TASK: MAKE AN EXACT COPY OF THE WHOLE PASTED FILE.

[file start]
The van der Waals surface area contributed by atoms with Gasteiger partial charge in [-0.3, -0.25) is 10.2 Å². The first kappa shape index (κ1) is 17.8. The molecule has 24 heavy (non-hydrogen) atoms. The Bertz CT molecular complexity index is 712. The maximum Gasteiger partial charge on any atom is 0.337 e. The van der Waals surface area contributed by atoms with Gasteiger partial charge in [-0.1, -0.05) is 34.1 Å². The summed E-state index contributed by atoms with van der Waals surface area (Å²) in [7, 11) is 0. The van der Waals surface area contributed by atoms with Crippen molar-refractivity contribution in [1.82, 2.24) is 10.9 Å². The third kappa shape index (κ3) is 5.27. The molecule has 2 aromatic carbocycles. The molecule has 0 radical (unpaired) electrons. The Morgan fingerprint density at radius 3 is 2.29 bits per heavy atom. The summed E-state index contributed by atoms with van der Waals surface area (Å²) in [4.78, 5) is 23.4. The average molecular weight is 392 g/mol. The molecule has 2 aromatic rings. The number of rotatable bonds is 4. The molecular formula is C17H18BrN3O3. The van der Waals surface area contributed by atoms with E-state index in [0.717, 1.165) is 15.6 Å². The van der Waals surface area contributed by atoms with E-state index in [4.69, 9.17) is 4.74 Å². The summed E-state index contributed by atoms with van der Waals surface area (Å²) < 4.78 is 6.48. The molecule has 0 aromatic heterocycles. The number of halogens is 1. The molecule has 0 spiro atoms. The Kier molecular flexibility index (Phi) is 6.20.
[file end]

The van der Waals surface area contributed by atoms with Gasteiger partial charge in [-0.3, -0.25) is 10.2 Å². The first kappa shape index (κ1) is 17.8. The molecule has 24 heavy (non-hydrogen) atoms. The Bertz CT molecular complexity index is 712. The maximum Gasteiger partial charge on any atom is 0.337 e. The van der Waals surface area contributed by atoms with Gasteiger partial charge in [-0.1, -0.05) is 34.1 Å². The summed E-state index contributed by atoms with van der Waals surface area (Å²) in [7, 11) is 0. The van der Waals surface area contributed by atoms with Crippen molar-refractivity contribution in [1.82, 2.24) is 10.9 Å². The third kappa shape index (κ3) is 5.27. The molecule has 2 aromatic carbocycles. The molecule has 0 radical (unpaired) electrons. The Morgan fingerprint density at radius 3 is 2.29 bits per heavy atom. The summed E-state index contributed by atoms with van der Waals surface area (Å²) in [4.78, 5) is 23.4. The average molecular weight is 392 g/mol. The molecule has 2 aromatic rings. The number of rotatable bonds is 4. The molecular formula is C17H18BrN3O3. The van der Waals surface area contributed by atoms with E-state index in [0.717, 1.165) is 15.6 Å². The van der Waals surface area contributed by atoms with E-state index in [4.69, 9.17) is 4.74 Å². The summed E-state index contributed by atoms with van der Waals surface area (Å²) < 4.78 is 6.48. The molecule has 0 aromatic heterocycles. The number of halogens is 1. The molecule has 0 spiro atoms. The Kier molecular flexibility index (Phi) is 6.20.